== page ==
Fortunately for them, the Engineers have developed a pretty decent goaltender to anchor the defense. Rookie Jason Kasdorf boasts a tremendous .944 save percentage and 1.44 goals against average in 12 appearances; it’s no wonder Winnipeg drafted him.

“He’s given us a little belief and swagger, so I think we’re playing a lot better team defense in front than we were in October or November,” Appert said. Earlier in the season, “he was over his head in practice, his habits weren’t very good, he wasn’t strong enough, all those things, and he was getting beat up a lot. But I’ll tell you what, the young man works very hard and he doesn’t question a lot of things. He’s one of those guys that you coach and tell him to do something, and he does it.”

One thing neither Kasdorf nor his coach nor his teammates are doing is scoreboard-watching. Knotted up in a massive five-way tie for sixth, RPI nonetheless has no time or energy to worry about the rest of the league.

“I could care less,” Appert said. “I told our team that today, too. We have a standings board in the locker room and it’s updated, so we’re not naive to the situation … but we’ve been really committed as a team and really committed to the process, to not be consumed by wins and losses and standings and where we sit. That’s led to us becoming a better hockey team.

“So now that we’ve actually gotten ourselves in a position to not cringe when you look at the board, that doesn’t mean it’s time to start looking at the board. We just need to stay focused on what’s been giving us some level of success over the last two months. We can’t be a finished product on Feb. 4.”

Knights are off the mat

There are two big truths about the 2012-13 Clarkson season: One, there have been a lot of injuries; and, two, the Golden Knights did not respond well to them.

“We didn’t handle injuries very well at the start of the year, and there’s no excuse for that. It was something that set us back,” coach Casey Jones said.

Injuries stole man-games from top threats like sophomore and leading goal-scorer Joe Zarbo (12 goals, four games missed), junior and captain Ben Sexton (nine games missed) and senior Adam Pawlick (10 games missed). The brutal bug also bit the defense, costing senior Andrew Himelson three games, and sophomore Sam Lebrecque eight.

About Sexton, Jones said, “being out for six, seven weeks at a time where you can’t do much, it takes off all the hard work he did in the offseason and he almost has to start from scratch. He’ll be an important cog for us down the stretch, but we’ve limited his minutes and how much we can use him because when you have those injuries it just puts you on the shelf for your cardio [fitness], puts you in a position where you can’t do much to maintain your conditioning. It’s been an unfortunate circumstance for him, but he’s mentally tough, he’ll fight through it and we’ll try to get him back in peak performance down the stretch here where it matters the most for us.”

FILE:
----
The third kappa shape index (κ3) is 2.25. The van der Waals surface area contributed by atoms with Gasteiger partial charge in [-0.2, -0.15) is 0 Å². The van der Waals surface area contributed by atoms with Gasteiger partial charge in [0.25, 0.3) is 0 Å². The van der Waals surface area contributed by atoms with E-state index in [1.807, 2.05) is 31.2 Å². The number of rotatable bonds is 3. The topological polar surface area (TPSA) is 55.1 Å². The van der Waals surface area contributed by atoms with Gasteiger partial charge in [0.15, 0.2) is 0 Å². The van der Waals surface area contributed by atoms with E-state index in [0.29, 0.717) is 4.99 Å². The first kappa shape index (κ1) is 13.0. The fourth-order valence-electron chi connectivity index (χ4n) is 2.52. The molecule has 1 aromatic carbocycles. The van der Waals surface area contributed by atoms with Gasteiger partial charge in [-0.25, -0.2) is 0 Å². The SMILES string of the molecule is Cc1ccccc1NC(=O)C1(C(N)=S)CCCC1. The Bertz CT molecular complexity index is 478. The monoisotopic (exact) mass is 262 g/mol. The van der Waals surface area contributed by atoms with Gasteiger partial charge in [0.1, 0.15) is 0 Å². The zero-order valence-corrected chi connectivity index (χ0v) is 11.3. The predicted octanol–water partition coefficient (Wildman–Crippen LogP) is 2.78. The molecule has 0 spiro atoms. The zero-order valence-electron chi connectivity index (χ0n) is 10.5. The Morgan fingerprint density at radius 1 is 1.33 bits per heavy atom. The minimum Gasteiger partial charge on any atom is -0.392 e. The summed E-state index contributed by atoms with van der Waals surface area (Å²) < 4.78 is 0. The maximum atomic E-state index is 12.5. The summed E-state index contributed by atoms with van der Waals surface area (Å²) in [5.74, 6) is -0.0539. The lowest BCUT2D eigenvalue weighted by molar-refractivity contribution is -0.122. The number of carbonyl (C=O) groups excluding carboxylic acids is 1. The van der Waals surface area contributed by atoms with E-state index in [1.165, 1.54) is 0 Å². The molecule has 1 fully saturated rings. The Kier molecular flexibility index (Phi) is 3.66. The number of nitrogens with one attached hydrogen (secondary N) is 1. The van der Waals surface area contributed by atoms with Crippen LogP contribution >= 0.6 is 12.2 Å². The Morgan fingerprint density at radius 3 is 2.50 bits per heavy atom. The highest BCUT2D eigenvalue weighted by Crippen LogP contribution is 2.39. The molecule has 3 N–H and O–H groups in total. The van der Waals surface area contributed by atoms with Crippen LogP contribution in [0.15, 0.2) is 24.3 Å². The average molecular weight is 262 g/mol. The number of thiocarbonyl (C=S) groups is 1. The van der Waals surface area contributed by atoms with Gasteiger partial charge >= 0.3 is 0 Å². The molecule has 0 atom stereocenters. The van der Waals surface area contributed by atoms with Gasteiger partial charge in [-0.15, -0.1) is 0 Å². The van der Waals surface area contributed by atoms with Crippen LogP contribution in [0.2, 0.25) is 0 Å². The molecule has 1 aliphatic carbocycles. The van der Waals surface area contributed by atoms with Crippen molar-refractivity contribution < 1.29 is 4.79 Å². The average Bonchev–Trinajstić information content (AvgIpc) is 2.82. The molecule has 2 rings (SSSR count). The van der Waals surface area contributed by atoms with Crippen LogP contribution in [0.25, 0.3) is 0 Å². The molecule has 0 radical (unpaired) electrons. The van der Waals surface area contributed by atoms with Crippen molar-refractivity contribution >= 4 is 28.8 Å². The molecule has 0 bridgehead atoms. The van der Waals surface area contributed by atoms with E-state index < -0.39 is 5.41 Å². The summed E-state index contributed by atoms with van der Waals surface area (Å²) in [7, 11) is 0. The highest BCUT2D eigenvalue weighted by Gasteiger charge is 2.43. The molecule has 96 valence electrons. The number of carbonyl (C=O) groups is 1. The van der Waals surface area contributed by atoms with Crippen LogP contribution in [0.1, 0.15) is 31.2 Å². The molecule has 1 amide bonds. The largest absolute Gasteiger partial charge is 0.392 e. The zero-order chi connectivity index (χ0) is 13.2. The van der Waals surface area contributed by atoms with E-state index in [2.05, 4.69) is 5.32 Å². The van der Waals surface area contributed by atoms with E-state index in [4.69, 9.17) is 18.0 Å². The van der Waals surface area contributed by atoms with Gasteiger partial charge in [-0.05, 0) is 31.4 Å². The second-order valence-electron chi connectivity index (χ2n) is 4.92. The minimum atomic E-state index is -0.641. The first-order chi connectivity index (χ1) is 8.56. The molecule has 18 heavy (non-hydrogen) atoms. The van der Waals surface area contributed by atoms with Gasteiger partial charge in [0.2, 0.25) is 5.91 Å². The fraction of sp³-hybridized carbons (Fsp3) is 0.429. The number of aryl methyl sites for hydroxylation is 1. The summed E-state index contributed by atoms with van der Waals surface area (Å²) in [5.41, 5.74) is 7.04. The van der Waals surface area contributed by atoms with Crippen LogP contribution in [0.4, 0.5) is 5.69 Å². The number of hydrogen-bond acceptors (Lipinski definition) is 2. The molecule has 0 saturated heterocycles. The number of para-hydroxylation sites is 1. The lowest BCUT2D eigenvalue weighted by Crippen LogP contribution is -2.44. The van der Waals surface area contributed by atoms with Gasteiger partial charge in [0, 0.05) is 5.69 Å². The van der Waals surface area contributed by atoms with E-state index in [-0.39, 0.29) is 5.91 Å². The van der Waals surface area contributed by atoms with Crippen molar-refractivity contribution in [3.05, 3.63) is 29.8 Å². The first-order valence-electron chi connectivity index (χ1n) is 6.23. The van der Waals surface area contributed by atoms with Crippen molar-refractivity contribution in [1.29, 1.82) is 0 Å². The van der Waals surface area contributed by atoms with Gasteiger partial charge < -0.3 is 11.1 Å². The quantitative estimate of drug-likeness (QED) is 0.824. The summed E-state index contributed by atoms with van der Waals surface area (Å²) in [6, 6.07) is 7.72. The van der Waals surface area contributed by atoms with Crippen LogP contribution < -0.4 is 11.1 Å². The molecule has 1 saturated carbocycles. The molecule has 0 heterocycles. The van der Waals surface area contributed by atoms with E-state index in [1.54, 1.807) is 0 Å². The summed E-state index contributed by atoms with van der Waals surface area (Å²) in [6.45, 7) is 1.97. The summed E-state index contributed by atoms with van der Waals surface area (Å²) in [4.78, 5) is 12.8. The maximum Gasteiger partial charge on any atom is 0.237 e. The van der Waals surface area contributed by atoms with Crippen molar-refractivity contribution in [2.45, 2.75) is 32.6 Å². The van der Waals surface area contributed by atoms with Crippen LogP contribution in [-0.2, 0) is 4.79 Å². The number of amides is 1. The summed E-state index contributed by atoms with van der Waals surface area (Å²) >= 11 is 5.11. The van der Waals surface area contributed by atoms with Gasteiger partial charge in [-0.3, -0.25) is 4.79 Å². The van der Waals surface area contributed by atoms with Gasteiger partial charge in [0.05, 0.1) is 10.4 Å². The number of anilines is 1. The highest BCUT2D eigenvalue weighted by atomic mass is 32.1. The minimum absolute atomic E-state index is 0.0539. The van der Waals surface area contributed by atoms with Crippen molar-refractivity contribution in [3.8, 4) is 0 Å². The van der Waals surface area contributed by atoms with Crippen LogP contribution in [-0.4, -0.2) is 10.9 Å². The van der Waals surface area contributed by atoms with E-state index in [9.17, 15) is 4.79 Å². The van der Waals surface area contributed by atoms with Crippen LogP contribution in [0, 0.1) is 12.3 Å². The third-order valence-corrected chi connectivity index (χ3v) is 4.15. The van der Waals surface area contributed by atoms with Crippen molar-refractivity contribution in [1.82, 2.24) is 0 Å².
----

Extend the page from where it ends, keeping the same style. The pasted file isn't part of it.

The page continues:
The coach probably could have said the same about nearly a half-dozen other players, too. But Clarkson seems to be rounding back into health at the right time and the results are finally coming in the form of a modest 2-1-2 stretch following a dismal 0-5 slump straddling the holiday break.

Zarbo is putting together a fine season despite his games lost, piling up 16 points in 22 games and leading a power play that is approaching 20 percent effectiveness in league play.

“Joe’s got a really pure stick in terms of scoring,” Jones said. “He’s someone that’s caught fire, his confidence has really come about, and that has a lot to do with the fact that he’s rounded his game out in a lot of aspects.”

Someone else who has made great strides this year has been the surprising rookie netminder Greg Lewis. With 24 appearances and nearly 1,400 minutes played already, Lewis is handling a veteran workload admirably, if not extraordinarily (.903 save percentage, 2.83 goals against average).

“We had to watch him a little bit in terms of how much he does during the week; that’s a lot to put on a freshman. He deserves the minutes, and it’s the college game — you don’t play an overabundance of games, so a lot of times you can ride someone for a longer period — but for a freshman it’s a little more mentally grueling, just trying to get used to the landscape and all that,” Jones said. “But he’s been good, he’s mentally tough, and he’ll have to be good for us down the stretch in order for us to be successful.”

That’s especially true given the Knights’ pervasive problems on the penalty kill. At only 77 percent effectiveness overall, the PK is even worse — 74 percent — in conference play. Clarkson has surrendered at least one power-play goal in seven of its nine games in 2013.

“For a while there, we thought we’d turned a corner, but it’s been one of those situations: I really don’t think we’ve been aggressive enough on it,” Jones said. “It’s a situation where … you’re on the minus side of the ledger on special teams — it’s tough enough to score five-on-five in college hockey now — if you have to outscore teams by two just to end up at square one, it puts you in a hole. I thought up until last weekend we had made real progress.”

Colgate went 2-for-4 on the advantage in Friday’s 4-4 draw, and Cornell went 1-for-6 in Saturday’s 6-3 Clarkson win.

In any case, the three points kept Clarkson even with RPI and the rest of the 13-pointers, adding to the five-team pileup for sixth place. Jones, for one, seems to enjoy the traffic jam a bit.

“We’re looking at it as a positive,” he said. “The games are meaningful for us but it is really tight. The swing you can have in one weekend is unbelievable right now.”

The Knights have a chance to untangle themselves from the mess this weekend, as third-place Union and RPI check into Cheel Arena.